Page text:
Sunday, January 15, 2012

Day trip to Colonia, Uruguay

This week marks our halfway point in our 6-month time here! It also means that, according to Argentine laws, that we must renew our 3-month visa. And to do that, we must leave the country for any period of time and have our passports stamped somewhere else before returning! In order not to incur too much expense (some countries have entry and/or exit fees), we decided to take a day trip to Uruguay on the Buquebus, a large and luxurious ferry. Dan made the arrangements online and bought our tickets, which included a tour of Colonia, Uruguay, where we’d spend the day.

On Thursday, we got up early and were ready when Ricardo (the Regional Office driver) picked us up promptly at 6:15 to drive us to downtown Buenos Aires to the Buquebus station. We got there early (because, going any later, we might have been at the mercy of morning traffic) so we asked about the boarding procedures before heading to the coffee shop for cafĂ© con leche and medialunas (“half-moon” croissants). We watched lines of people who were there to catch the earlier, faster ferry that would cross the Rio Plata (River Plate) in about an hour. (We went through Customs, getting our passport stamped by Uruguayan officials even before we went!) We boarded the ship Eladia Isabel a little later, along with several hundred others (and quite a few cars on the lowest level) and found seats in the large room for “First Class” passengers for our 3-hour trip. After numerous announcements in Spanish and English, we “set sail” at about 9:30. Our area was on the second passenger level (with reclining, comfortable seats and lots of leg room) and there were 2 more levels above that – the more expensive seats, and the upper deck which was open and included a snack bar and lots of benches for enjoying the windy trip!
Through lots of large windows too, we watched Buenos Aires get smaller across the brown water (the “muddy Mississippi” pales in comparison)! This boat included a large duty-free gift shop, snack bars on every level, TV monitors with music shows and advertisements, video game rooms with PlayStation and other entertainment, and a salsa dance show with a contest for passengers. The contest was very funny (no, we didn’t participate)! Our tickets also included lunch so we turned in our lunch coupons for ham and cheese sandwiches, a water bottle, and a cookie. The trip was really fairly smooth; we only needed “sea legs” for a short while as the boat rolled a little before we arrived at the port of Colonia, Uruguay.  We actually walked several blocks thru covered walkways from the boat to the station, where we all went through Customs, having our backpacks and purses x-rayed. Next stop was the desk for bus tours. It turned out that we were the only ones who needed a city tour in English, so we were taken by bus to the downtown area and given a quick description of the town and instructions on when to be back at that corner. We were then left to enjoy the town by ourselves for a couple of hours.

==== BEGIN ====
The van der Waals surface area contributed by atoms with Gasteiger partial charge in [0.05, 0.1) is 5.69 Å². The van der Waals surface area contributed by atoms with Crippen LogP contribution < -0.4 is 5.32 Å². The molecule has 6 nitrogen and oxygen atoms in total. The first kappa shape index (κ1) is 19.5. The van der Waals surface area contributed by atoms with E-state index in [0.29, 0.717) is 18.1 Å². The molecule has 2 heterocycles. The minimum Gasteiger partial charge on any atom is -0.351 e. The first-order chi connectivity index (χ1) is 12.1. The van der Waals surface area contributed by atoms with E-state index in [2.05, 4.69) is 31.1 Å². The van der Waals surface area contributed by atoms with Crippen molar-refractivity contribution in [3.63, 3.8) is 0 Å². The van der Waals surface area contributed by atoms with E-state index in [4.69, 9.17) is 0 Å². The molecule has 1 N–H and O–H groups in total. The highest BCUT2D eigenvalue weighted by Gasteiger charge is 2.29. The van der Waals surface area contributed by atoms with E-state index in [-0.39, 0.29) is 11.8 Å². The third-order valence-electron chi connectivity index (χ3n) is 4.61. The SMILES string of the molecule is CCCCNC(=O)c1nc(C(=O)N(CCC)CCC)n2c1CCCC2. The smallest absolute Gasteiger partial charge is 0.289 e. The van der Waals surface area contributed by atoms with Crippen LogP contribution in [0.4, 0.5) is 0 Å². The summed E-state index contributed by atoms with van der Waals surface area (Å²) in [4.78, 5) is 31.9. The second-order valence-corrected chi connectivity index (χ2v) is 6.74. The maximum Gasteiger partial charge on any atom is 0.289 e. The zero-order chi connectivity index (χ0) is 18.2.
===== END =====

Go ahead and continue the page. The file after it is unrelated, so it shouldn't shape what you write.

Colonia is a quaint tourist town influenced heavily by Spanish and Portuguese control in the past. We walked to the marina and window-shopped in the cute shops on the main street and side streets. When our guide returned, she walked us through the historic district where we learned about the different architectures (Spanish roofs are flat, while Portuguese roofs were slanted) and how the fort was damaged and when Uruguay earned their independence (August 25, 1825). Our guide is a native of Colonia and it was evident in her descriptions. We toured another hour or so on the bus as well, seeing the unused bull-fighting arena and more tourist areas with beaches. She was careful to explain that the water here is brown because of high iron content, not because of the pollution like the Argentine side of the river!
You can see many more photos of this neat little town in the slideshow we have place on the right sidebar.
Dinner was a single order of a native dish to share called chivitos. We had asked our guide what was something typical of the area and she suggested this huge plate of (from the bottom, up) green salad with tomatoes and palmitos, potato/carrot/pea salad, French fries, ham, steak, cheese sauce, and a fried egg! And the two of us couldn’t finish it! Fortunately, this little restaurant was right across the street from our bus corner so, when we finally paid la cuenta (the bill), we almost had to roll ourselves over to the bus to return to the Buquebus station and get in line to go through Customs to return to Argentina!

The ride back to Buenos Aires was smooth; I slept for a while. Dan had gone up to the top deck to take photos, so we went back up together to watch the lights of Buenos Aires get closer and closer. How beautiful, but difficult to capture with a camera! We called Ricardo, who was parked near the Buquebus station, and figured out how to meet up with him for our ride back to Pilar. It had been a long day for him also, as we got back home before midnight!

Still praying for our missionary friends who are on deputation tours in the States! The rest of our week was pretty routine as we take the various tasks as they come, try to concentrate on our language studies in the evenings and watch the progress on the campo pool.

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